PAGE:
I am wondering if someone has actually modded his vintage Marantz receiver/amp with some blackgates or psu upgrades...
post #12 of 23
Quote:
Originally Posted by JMT
I would recommend you PM moderator joelongwood, he is an avid vintage gear collector and is just a little bit insane.
I'm glad you said "just a little bit insane," JMT..........thanks for the kind words.
mattigol, two things I would recommend.
First, don't overlook the lower powered units in each manufacturer's line, as they go for a helluva lot less than the TOTL models. It's amazing to me how little wattage is really necessary for enjoyable music, particularly when they are REAL RMS per channel watts from 20hz-20 khz with both channels driven. The power meters on a few of my receivers and amps usually show less than 1 watt being used while the sound is pretty much in the "Turn it down!" mode..... (wife's words).
Secondly, there are some excellent receivers available from lesser known manufacturers such as Sherwood and Harmon Kardon. I have a Sherwood 7200 receiver in a walnut case that looks like it just came from the factory. The thing is over 30 years old, puts out about 35 watts per channel and sounds GREAT. They can be found on eBay for around $30-40! I also recommend the Harmon Kardon Twin Powered series, the 430, 630, 730, and 930. I have the 430 and 730, identical except the 730 has more wattage and pre in/out jumpers. They are probably my favorites as they have a very warm, full sound with none of the so-called SS harshness that gave SS a bad rap in it's early days. The H/Ks sound absolutely wonderful with any horn speakers, such as Klipsch or early Altec/JBL.
Enjoy the journey.
post #13 of 23
"First, don't overlook the lower powered units in each manufacturer's line, as they go for a helluva lot less than the TOTL models. It's amazing to me how little wattage is really necessary for enjoyable music, particularly when they are REAL RMS per channel watts from 20hz-20 khz with both channels driven."

This is excellent advice, and very true. The lower line units are often over looked, while people pay top dollar for the flagship models of yesteryear. That is where the true bargains are today.

- augustwest
post #14 of 23
Here is some information to support the idea that low line models from yesteryear's are well worth investigating. The information is from "Legendary Audio Classics".

< http://www.classic-audio.com/marantz/mfaq.html >

Quote:
Why does a 35 watt Marantz sound better and louder than many 100 watt receivers?

Because 35 watts/channel as specified by Marantz in the 1970's meant...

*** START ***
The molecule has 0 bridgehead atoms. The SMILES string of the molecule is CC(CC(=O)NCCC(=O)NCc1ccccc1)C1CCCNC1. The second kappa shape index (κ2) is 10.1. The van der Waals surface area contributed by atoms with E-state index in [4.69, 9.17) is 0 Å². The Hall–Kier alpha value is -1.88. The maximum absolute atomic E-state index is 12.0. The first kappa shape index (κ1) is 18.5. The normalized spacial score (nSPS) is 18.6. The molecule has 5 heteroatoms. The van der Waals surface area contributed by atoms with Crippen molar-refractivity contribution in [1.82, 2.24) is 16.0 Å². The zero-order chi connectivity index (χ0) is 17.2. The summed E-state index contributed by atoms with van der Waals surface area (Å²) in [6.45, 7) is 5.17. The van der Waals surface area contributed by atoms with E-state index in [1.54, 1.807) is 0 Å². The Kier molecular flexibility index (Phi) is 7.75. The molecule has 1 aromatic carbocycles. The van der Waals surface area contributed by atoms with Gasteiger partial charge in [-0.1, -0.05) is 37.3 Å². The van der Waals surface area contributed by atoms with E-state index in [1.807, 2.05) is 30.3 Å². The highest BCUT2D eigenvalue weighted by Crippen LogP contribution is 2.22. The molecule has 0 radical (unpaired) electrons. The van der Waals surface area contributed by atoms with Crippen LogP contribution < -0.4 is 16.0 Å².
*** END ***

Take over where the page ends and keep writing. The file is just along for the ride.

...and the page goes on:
" The unit can deliver 35 watts into 8 ohms for one hour, from all channels at the same time, with no significant change in distortion, or other specifications, at any time during, or after, the test hour."

...while 100 watts/channel today (for instance, in my JVC surround system) means...


" The unit can deliver 100 watts for a fraction of a second, in one channel only, if the other channels aren't running and nothing else high energy has happened to drain the power supply of stored energy in the last few seconds."


As with the philosophy of at least one major headphone amp manufacture, "it's all about the use and control of power".



- augustwest
post #15 of 23
This is a bit of an interesting thread to be honest...

I have to admit I still love the sound of my Vintage Realistic STA-450 receiver. I havn't found any information about it online. It's certainly not a flagship model by any means and not overly powerful. It's actually not that heavy (so no huge powersupply like many of the vintage receivers). Hooked up to speakers the thing sounds 100x better than a new cheapo Stereo Receiver that weighs 3x as much.

The headphone section can drive almost any headphone with authority IMHO. I still enjoy the sound of the headphone section sometimes. The weakensses are similar to what others have mentioned. Maybe a bit dark (but is flexible since it has Treble, Bass and Loudness controlls) and unfortunately I think the output impedance is fairly high as I can hear a bit of a hiss with no music playing through my HD570s, never mind driving my 16ohm IEMs... the hiss is even louder. I like the PA2V2s sound still though, it's got a very quiet sound floor but admittedly can't drive my HD570s with the same authority. For moderate to medium listening volumes it is ok (I don't usually listen above these levels) but it clips easily with my HD570s because they are kind of hard to dive. The PA2V2 does add some extra detail though and that's what I use most of the time

Don't discount the vintage receivers for sure it's fun to have one or two hanging around. Clean them up (dirty pots etc. can kind of ruin the experience) and enjoy. Many people are getting rid of them in favor of "Home Theater" so sometimes you can get them for FREE or very cheap.